• God lived a counter-cultural life in the world. He didn’t follow the cultures of broken humanity, but the selflessness of heaven.
  • Where there was selfishness, he brought service.
  • Where there was violence, he brought self-giving.
  • Where there was injustice, he cared for others, not for himself.
  • Where people were rejected by the community, he included them and told them of God’s love.
  • In the incarnation, God suffered with us in our cultures, in our ignorance, and in our violence. He showed us that missions, to bring a new beginning to people, means compassion, which literally means “to suffer with.”

Discipleship first, then Verbal Message

It was as Jesus lived out this form of life, that he preached the message. The message was one of reconciliation, that explained the reconciling way in which God was acting through the incarnation of Christ.

This shows us how mission works. Mission is the life of the church community. It is to be lived out in the world, connected with other groups, not separated from them. We are not setting up a separate religion. We are renewing the world as it is, going to those who live in other communities and customs, and seeing God work his renewal within those communities.

Inclusive Cultures

To do this, we reject the politics of division, just as Jesus rejected those divisions and demarcations. He was friends to all, on all sides. He sought out the enemies of Israel, and did not reject them. He went to them and brought them in.

Persecution temps us to flee for safety and build our own religion, but God didn’t flee back to heaven. He lived out his reconciliation in our darkness, at the centre of where we were. He came to accept and transform the Jewish faith. In the same way, he fulfils the aspirations of all communities in our world. He doesn’t come to reject them, but to transform them.

The mission of the church starts with discipleship. It starts by living within the communities that others belong to. Discipleship becomes the mission in those communities. The message is then the explanation of this life. Discipleship is a reorientation of our heart and behaviour, based on Christ. It is not a shift into a new pollical community.

This disconnects the church from any separatist message, “You must leave your people, your customs, and embrace our political views.” It forsakes the nationalism of first century Israel. This is not the gospel.

Rather, the gospel is inclusive, of the people and their identity. Their identity becomes part of the new beautiful fabric of God’s church, his new creation, complete with the different reflections of God’s creation in us all. We learn God’s multifaceted wisdom and purpose in our reconciling relationships with others. We don’t learn by separatist arrogance. God brings each human culture into his resurrection and makes it part of his beauty.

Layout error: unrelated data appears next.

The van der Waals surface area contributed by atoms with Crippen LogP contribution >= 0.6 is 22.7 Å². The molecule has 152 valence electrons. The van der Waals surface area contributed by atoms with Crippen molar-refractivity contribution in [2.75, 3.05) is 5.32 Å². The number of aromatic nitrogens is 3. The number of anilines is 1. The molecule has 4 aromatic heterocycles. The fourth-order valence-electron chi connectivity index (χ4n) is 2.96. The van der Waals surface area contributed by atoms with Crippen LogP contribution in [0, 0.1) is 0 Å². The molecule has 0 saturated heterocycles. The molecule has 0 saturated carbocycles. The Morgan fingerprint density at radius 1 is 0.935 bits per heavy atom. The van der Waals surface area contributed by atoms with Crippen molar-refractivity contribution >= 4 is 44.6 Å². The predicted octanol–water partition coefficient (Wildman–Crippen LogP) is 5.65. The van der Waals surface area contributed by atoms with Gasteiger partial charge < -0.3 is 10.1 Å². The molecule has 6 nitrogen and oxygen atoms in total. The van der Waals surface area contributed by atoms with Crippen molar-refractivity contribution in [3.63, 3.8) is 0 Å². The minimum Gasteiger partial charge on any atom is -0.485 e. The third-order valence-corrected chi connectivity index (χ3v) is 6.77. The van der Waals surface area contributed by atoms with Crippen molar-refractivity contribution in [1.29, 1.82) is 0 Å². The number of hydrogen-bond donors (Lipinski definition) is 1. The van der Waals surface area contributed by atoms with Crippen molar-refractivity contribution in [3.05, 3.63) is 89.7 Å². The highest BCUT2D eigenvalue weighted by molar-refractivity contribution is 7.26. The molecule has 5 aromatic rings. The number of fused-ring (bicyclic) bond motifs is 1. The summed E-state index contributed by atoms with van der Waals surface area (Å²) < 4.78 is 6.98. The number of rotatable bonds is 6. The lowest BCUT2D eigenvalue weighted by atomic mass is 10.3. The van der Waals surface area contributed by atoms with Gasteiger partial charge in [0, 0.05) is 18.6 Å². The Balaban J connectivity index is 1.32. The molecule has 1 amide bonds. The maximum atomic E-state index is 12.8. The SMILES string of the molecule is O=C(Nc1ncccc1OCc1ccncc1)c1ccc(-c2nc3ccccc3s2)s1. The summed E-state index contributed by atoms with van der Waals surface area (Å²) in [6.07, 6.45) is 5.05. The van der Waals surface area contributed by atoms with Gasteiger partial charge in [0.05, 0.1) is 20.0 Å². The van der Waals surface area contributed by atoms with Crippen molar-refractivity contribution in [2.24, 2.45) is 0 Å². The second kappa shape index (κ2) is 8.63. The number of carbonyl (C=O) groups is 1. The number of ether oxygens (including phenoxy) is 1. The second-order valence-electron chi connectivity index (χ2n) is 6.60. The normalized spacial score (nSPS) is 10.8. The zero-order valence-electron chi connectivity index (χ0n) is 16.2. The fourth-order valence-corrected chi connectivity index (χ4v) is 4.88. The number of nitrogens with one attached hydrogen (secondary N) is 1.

Peter’s World Mission

This was Peter’s path of mission. Peter spent time calling the believers to follow Christ. He listed some of the aspects above, about the way Christ lived. He called the church to follow this in their relationships with each other, and in their relationships in the world.

This way of living was a complete contrast to the Roman world. In the world, people stand out for their own rights. Christ gave up his rights. Peter said, live this way. Then, when the world asks you, “What is this hope you have?”, then explain, share the message of reconciliation with them. Share how the way you are living, the redemptive way, heals communities, as God showed in his incarnation.

Peter said, we are an unusual people. This is the basis for our mission. Our discipleship, our peculiarity, is to show God’s praises, is our mission. Our mission is our incarnational, Christlikeness, living in the world.

This is Peter’s plan for world missions. He didn’t say, “Get in a special evangelist.” He said, “Follow Christ and when the world asks why do you live so oppositely to us, then explain the reason, with respect.” This is how the scriptures said the church is to renew the world.

Non-Hostile Mission of Peace

This also shows that the mission of the church is to be carried out in a non-hostile way. Building separation into our communities is building hostility for the future. We carry out our mission amid our enemies, in service, in forgiving, respectful witness through our lives. If there is any hostility, any disrespect, it is to come from others not from us.

We have no message to the world, unless the hostility is overcome first within ourselves, within our own hearts. When we live at peace with all men and women, reaching out in care to those different to ourselves, just as God has done for us in Christ, then we have a gospel to share with others. The gospel we share must first be lived by our own community.

The mission of the church is not fighting for our place in the world, but serving to renew the world. We don’t have a place in this world. We are pilgrims, not citizens. This means we don’t try to carve out a place for ourselves, but God’s plan is that we become part of the whole community by washing its feet. Our place is the whole community, as strangers, without any claim of our own, and yet bringing God’s love to it all.

We are not calling people to make evangelical decisions for Christ. We are called by Jesus to make disciples, followers of Christ. It is the followers of Christ who transcend our self-centred sectors, filling all things and making all things new. (Eph 1:23)

Mission comes out of our discipleship, our following in the world, of how God acted in Christ.